I visited Auschwitz during the winter on a bitterly cold February day. Crunching through the deep, freshly fallen white snow I arrived at the gated entrance to Auschwitz 1. Above the gates are the words, ‘Arbeit Macht Frei’, which translate as ‘Work Brings Freedom’ – a chilling welcome and reminder of the cynical cruelty facing all those who came here unaware of their fate. A few crowds of people had started to arrive and were about to embark on guided tours but having decided beforehand that experiencing what survives of Auschwitz was something I felt I needed to do alone, I moved away and began exploring on my own. Though many years have passed since the horrors and atrocities that took place here in the same place my two feet were standing, I felt proud that humanity had not forgotten what took place here and that people across the world still come in their thousands each year to see it for themselves. Some come with painful family memories or stories, others like children and students come to learn, and many others come to pay their respects or simply to witness with their own eyes the horrors that human beings are capable of. I belong to the latter category and having now seen with my own two eyes the ruins of gas chambers and crematoria and walked on ground where people were killed by firing squad, I would encourage anyone who has the means to try to come here at some point during the course of their lives.
Auschwitz 1 is a maze of camp blocks and barracks, all surrounded by barbed wire and overlooked by overbearing guard towers. The site was originally a Polish military camp but when the Nazis arrived they turned it into a prisoner’s camp. Several of the blocks can be explored inside. As you move through the blocks, you are surrounded by floor to ceiling glass-fronted collections of personal belongings that have survived of those men, women and children who were sent to Auschwitz to perish. Among the possessions are 3,800 suitcases, 40kg of spectacles and 110,000 shoes. Another room holds two tons of human hair; in this room people were visibly upset by what they were witnessing and moved swiftly through to the next room which was filled with more personal artefacts. It was here at Auschwitz 1 where the first camps were opened and where the Nazis carried out executions and conducted experiments on prisoners.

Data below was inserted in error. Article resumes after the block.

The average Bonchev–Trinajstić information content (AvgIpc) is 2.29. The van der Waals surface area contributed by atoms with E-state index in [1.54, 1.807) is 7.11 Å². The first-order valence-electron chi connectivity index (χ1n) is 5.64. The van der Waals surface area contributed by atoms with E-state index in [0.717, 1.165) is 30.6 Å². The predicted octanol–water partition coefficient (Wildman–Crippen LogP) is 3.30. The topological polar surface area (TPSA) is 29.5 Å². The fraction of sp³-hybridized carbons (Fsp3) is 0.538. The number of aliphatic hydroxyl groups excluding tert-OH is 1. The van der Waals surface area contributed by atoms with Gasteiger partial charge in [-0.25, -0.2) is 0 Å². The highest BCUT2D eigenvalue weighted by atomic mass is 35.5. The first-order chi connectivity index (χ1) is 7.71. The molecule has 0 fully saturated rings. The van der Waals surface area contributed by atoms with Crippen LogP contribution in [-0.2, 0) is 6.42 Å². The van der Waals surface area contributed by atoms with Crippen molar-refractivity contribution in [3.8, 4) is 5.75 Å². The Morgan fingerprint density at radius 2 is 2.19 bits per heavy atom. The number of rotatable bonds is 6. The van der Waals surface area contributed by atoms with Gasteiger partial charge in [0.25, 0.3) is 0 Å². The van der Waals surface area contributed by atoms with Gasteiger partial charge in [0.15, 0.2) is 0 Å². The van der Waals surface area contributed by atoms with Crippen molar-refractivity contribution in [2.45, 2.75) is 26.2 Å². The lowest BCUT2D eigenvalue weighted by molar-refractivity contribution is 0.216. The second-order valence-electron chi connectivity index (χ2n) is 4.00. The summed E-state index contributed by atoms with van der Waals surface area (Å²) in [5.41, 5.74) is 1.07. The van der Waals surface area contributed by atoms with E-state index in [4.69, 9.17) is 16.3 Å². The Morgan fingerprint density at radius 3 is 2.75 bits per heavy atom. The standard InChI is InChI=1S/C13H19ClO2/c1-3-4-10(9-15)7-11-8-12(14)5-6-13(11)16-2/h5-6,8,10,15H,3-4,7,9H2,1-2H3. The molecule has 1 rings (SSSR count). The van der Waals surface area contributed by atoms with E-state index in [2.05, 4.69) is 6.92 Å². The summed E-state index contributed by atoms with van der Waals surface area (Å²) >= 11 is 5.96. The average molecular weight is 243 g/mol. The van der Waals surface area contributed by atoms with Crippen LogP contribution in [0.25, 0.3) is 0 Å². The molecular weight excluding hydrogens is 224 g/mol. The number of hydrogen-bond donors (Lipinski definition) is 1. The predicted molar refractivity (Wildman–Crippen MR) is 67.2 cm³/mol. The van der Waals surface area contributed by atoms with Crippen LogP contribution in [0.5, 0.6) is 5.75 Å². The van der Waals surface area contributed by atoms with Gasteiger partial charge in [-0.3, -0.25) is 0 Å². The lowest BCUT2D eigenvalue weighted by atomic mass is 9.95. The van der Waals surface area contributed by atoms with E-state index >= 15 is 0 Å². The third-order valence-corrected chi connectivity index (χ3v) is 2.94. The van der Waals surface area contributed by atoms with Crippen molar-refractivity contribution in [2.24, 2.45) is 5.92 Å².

As I walked up the steps into Block 11, also known as the ‘Death Block’, I felt anxious knowing something distressing must have taken place inside. I quickly discovered that inside these four walls prisoners who the camp gestapo suspected of carrying out clandestine activities like attempting to escape, making contact with the outside world or organising mutinies were held. Those who were unlucky enough to be brought to Block 11 would be endure brutal interrogation and torture before being put to death, usually by firing squad in the adjacent walled yard.
Some prisoners were put to death by starvation by being kept in dark cells for days or weeks at a time. Others, like the Sonderkommando (the special unit of prisoners who were forced to cremate bodies) who were housed here for a time, were confined to standing punishment cells in the basement of the block. Peering inside four tiny cells no bigger than 1 square metre wide, it was impossible to fathom how four standing prisoners could possibly have survived in each one night after night with their only source of air being a 5x5cm opening covered with a piece of metal. Block 11 was also where the SS carried out experiments with Zyklon-B, the lethal insecticide which led to the mass killing of millions of Jews and other groups considered to be inferior including Roma, physically and mentally disabled people, homosexuals, Jehovah’s Witnesses, political prisoners and those involved in the resistance. In 1941, during 3-5 September, 600 Soviet POWs and 250 Polish political prisoners were selected from the camp infirmary to act as guinea pigs for the experiments.
Leaving Auschwitz 1 where tattered, wooden skull and cross bone posts dotted around the perimeter of the camp threaten anyone who dares to wander too close to the barbed wire to ‘halt’, I travelled to what remains of Auschwitz-Birkenau just a short taxi or bus ride away.